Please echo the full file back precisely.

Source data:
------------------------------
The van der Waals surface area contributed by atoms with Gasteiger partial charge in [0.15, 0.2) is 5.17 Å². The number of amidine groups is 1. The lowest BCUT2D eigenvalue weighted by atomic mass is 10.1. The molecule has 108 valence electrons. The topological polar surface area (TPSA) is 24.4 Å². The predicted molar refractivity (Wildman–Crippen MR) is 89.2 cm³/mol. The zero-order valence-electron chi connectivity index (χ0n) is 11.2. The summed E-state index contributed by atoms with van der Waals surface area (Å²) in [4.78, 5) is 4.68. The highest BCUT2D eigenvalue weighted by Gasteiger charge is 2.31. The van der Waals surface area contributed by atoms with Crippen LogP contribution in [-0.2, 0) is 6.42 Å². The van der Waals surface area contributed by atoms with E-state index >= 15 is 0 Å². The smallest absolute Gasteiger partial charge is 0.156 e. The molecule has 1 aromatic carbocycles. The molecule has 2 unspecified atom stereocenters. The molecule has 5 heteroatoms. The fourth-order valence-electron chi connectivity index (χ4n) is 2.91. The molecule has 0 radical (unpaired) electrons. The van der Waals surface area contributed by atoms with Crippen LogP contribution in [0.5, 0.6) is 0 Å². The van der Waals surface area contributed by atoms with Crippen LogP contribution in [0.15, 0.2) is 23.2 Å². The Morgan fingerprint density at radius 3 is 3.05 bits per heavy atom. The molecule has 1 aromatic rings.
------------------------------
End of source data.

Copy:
The van der Waals surface area contributed by atoms with Gasteiger partial charge in [0.15, 0.2) is 5.17 Å². The number of amidine groups is 1. The lowest BCUT2D eigenvalue weighted by atomic mass is 10.1. The molecule has 108 valence electrons. The topological polar surface area (TPSA) is 24.4 Å². The predicted molar refractivity (Wildman–Crippen MR) is 89.2 cm³/mol. The zero-order valence-electron chi connectivity index (χ0n) is 11.2. The summed E-state index contributed by atoms with van der Waals surface area (Å²) in [4.78, 5) is 4.68. The highest BCUT2D eigenvalue weighted by Gasteiger charge is 2.31. The van der Waals surface area contributed by atoms with Crippen LogP contribution in [-0.2, 0) is 6.42 Å². The van der Waals surface area contributed by atoms with E-state index >= 15 is 0 Å². The smallest absolute Gasteiger partial charge is 0.156 e. The molecule has 1 aromatic carbocycles. The molecule has 2 unspecified atom stereocenters. The molecule has 5 heteroatoms. The fourth-order valence-electron chi connectivity index (χ4n) is 2.91. The molecule has 0 radical (unpaired) electrons. The van der Waals surface area contributed by atoms with Crippen LogP contribution in [0.5, 0.6) is 0 Å². The van der Waals surface area contributed by atoms with Crippen LogP contribution in [0.15, 0.2) is 23.2 Å². The Morgan fingerprint density at radius 3 is 3.05 bits per heavy atom. The molecule has 1 aromatic rings.